The atmosphere of those early days of advocacy for the Jewish LGBTQ community has shifted significantly due to Klein’s unsurpassed dedication. In keeping with her belief that leaders must follow where the people take them, Klein saw that Jewish LGBTQ people were hungry to connect with other queer Jews. “They were looking for community, for romantic partners, and they looked to Keshet to provide it,” she said. “Our first significant project in December 2001 was an LGBTQ Jewish speed dating event and 85 people showed up.”

It was also a time when Klein clearly “heard the pain in people’s voices of feeling disenfranchised from Jewish life.” Over time, that disenfranchisement led to the first stirrings of educational training and advocacy work in Jewish queer-affirming spaces. Klein said many people began to feel “they had a place in the world and were entitled to push this world to be better than it is.”

Klein initially reached out to Jewish institutions, synagogues and Jewish day schools. Keshet was also intentional about supporting queer Jewish youth. That move resulted in working with Gann Academy, then known as the New Jewish High School, to help the school establish a Gay-Straight Alliance. The venture was chronicled in a film called “Hineini: Coming Out in a Jewish High School.” Hineini is the Hebrew for “Here I am.” Klein and Keshet were listed as the film’s executive producers.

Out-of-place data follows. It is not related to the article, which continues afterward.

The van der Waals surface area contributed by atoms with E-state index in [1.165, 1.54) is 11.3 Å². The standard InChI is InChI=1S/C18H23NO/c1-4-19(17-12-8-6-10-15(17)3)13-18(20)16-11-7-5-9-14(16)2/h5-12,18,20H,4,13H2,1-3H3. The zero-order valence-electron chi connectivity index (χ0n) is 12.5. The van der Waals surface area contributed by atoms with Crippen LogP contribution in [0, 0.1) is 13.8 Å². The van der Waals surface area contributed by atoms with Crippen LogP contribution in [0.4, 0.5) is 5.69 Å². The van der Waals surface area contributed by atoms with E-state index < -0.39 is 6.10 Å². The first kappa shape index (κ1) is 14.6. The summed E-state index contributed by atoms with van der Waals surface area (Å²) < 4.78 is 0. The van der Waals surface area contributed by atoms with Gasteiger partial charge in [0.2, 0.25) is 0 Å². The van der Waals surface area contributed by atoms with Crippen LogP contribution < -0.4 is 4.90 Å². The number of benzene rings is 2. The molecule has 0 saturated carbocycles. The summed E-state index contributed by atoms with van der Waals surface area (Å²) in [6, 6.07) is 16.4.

The film’s 2005 release ushered in an era of growth during which Keshet rolled out its work nationally. “That’s when we declared we had something to give beyond the confines of Greater Boston,” Klein said. “We transitioned from a Boston-based board to a national one. We attracted a significant infusion of funding from national foundations, taking the work to another level.”

Yet a significant challenge remained for Klein and her staff regarding the “B” and “T” in LGBTQ. “We heard over and over from various Jewish spaces that ‘bisexuality was confusing and we’re not ready for transgender,’” she said. “These days, every institution is interested in training that encompasses gender identity and gender diversity, so that has been a big change.”

Among the challenges Klein and her allies still face in their work is guaranteeing that LGBTQ issues are part of a community’s social justice agenda. “Doing this work within the Jewish community, we’ve found that many institutions feel good about being tolerant,” she said. “They’ll say they are welcoming. But feeling tolerated is not anyone’s goal, and that’s a conversation we’ve had many times. There is still a gap between a place of basic tolerance and basic inclusion, and being a community where people feel celebrated and a sense of belonging.”

As for the future, Klein looks forward to expanding Keshet’s reach to significant Jewish populations in places that have been historically regressive when it comes to legislating LGBTQ rights. She also aims to increase the scope of Keshet’s ongoing work on racial equality and representation in the organization’s staff, board and programming. “I’m committed to being an organization that is representative of the diversity of Jewish life, bringing an intersectional lens to all of our work through an increased focus on racial equity and justice,” she said. “We’re working with queer Jewish youth of color and adult queer Jews of color, and we’ve received a tremendous response.”

As for Klein’s long-term vision for Keshet, she said she eagerly anticipates the day when Keshet closes its doors because the work has been completed and the mission has been achieved. “I can’t say when we’ll get there, but I feel entirely sure that we will,” she said. “That’s what we’re working toward.” 

Learn more about Keshet’s virtual OUTstanding! 2021 event on Nov. 16 here.